The father of an 8-year-old boy killed in a collision with a Coast Guard vessel said Monday he saw the craft speeding moments before it slammed into his boat and seriously injured five other people near a Christmas watercraft parade.

Alan DeWeese, 44, of San Diego told The Associated Press he tried to get out of the way of the Coast Guard boat he estimated was traveling 35 mph to 45 mph. DeWeese believes he was moving no faster than 3 1/2 mph.

"I thought he was going to turn at some point," DeWeese said. "He came up so fast I didn't have time to react."

Killed in the accident was DeWeese's son, Anthony Cole DeWeese.

"He enjoyed life to the fullest," his father said.

Two other children were taken to Rady Children's Hospital, and three adults were transported to University of California, San Diego Medical Center, said Fire Department spokesman Maurice Luque.

Their conditions and ages were not immediately available. Seven others on board weren't injured. No one was reported injured aboard the Coast Guard vessel.

The Coast Guard declined comment, citing an ongoing investigation.

The National Transportation Safety Board was sending four investigators to San Diego, said department spokesman Peter Knudson. They will examine damage to both vessels and determine whether there were any radio transmissions from the Coast Guard boat.

The 33-foot Coast Guard patrol boat was responding to a report of a grounded vessel on Sunday when the accident occurred while a Christmas watercraft parade was under way in San Diego Bay, authorities said. Neither boat was participating in the annual event that was expected to attract as many as 80,000 people.

DeWeese said the people aboard the 26-foot Sea Ray had just finished watching fireworks and were waiting for the parade to begin. He said he recalls hearing the Coast Guard boat coming from behind but couldn't estimate its distance.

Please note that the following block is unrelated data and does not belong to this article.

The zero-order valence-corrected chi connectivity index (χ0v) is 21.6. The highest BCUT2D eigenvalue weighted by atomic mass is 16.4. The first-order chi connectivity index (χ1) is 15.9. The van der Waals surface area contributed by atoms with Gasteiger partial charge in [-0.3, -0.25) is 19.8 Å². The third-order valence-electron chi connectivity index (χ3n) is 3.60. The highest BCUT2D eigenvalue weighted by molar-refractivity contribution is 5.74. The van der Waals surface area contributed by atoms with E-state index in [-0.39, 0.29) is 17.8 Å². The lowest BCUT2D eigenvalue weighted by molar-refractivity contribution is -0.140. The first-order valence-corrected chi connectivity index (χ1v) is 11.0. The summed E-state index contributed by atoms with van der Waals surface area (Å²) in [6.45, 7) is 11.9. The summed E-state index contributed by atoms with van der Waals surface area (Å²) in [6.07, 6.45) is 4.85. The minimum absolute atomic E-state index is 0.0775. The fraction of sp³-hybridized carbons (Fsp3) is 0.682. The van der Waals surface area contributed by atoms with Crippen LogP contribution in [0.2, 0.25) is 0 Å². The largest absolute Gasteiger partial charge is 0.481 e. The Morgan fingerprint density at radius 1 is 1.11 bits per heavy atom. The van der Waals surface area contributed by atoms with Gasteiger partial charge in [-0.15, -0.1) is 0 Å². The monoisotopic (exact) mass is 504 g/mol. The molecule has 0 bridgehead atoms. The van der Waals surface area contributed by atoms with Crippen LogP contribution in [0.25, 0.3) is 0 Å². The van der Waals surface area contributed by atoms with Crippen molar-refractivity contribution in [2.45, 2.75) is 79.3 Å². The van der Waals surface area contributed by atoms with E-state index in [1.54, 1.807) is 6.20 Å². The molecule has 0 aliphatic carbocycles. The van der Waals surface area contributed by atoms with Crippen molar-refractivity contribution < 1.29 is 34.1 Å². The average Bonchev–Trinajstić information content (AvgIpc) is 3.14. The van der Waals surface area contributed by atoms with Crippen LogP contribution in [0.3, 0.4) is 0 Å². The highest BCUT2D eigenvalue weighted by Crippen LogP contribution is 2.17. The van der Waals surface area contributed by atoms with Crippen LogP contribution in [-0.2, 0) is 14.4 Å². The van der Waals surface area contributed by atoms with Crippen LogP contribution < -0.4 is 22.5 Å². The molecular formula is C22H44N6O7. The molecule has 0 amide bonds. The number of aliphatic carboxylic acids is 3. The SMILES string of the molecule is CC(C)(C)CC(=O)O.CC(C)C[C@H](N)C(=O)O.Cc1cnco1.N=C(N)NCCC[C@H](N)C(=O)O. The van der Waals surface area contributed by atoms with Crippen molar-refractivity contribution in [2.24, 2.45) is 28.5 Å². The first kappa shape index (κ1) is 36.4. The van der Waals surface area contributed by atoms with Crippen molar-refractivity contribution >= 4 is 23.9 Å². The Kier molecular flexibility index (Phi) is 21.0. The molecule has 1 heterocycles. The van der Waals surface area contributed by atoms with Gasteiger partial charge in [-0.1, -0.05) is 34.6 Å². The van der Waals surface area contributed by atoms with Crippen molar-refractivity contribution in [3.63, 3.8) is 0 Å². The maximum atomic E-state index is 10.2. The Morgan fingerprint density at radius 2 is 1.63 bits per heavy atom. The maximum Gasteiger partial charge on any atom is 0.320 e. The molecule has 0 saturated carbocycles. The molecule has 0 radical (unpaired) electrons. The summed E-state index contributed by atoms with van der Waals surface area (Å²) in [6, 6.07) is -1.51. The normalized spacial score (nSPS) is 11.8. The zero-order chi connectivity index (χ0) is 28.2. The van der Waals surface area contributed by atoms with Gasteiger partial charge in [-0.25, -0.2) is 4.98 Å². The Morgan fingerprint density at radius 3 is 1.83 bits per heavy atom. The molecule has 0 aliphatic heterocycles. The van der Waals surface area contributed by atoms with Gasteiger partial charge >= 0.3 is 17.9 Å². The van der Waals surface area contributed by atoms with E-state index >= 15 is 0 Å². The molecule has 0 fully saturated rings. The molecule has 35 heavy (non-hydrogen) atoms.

"He was the only boat that was going so fast in the harbor," said DeWeese, who was released from a hospital. "His bow was up way high."

Bob Furry and Barbara Maloney said they were in their sixth-floor hotel room when they saw a boat traveling west with a blue flashing light on its bow, going much faster than the rest of the boats in the harbor.

"We thought it was some kind of hot-dogger," Furry said.

Furry didn't see the crash but heard a crunching noise.

"You could tell something had hit really hard," he said.

He didn't see any fire or an explosions.

DeWeese's father, Roger, who owns the boat, said he went to the hospital and talked with his daughter-in-law and others, who told him the Coast Guard vessel was heading east at high speed then turned around before the crash.

He said his boat was equipped with a light on its stern and he had made sure all the children had life preservers before the boat went out on Sunday with three families aboard.

Roger DeWeese has fond memories of his grandson Anthony, saying he was an ice hockey goalie and was confident and intelligent.

"He was a spark plug," DeWeese said. "He liked just about everything."

He wondered how the Coast Guard operators couldn't see his boat on Sunday but believes the crash was a tragic accident.

"Nobody did this on purpose," he said. "It's just one of those weird twists of fate, a cruel one."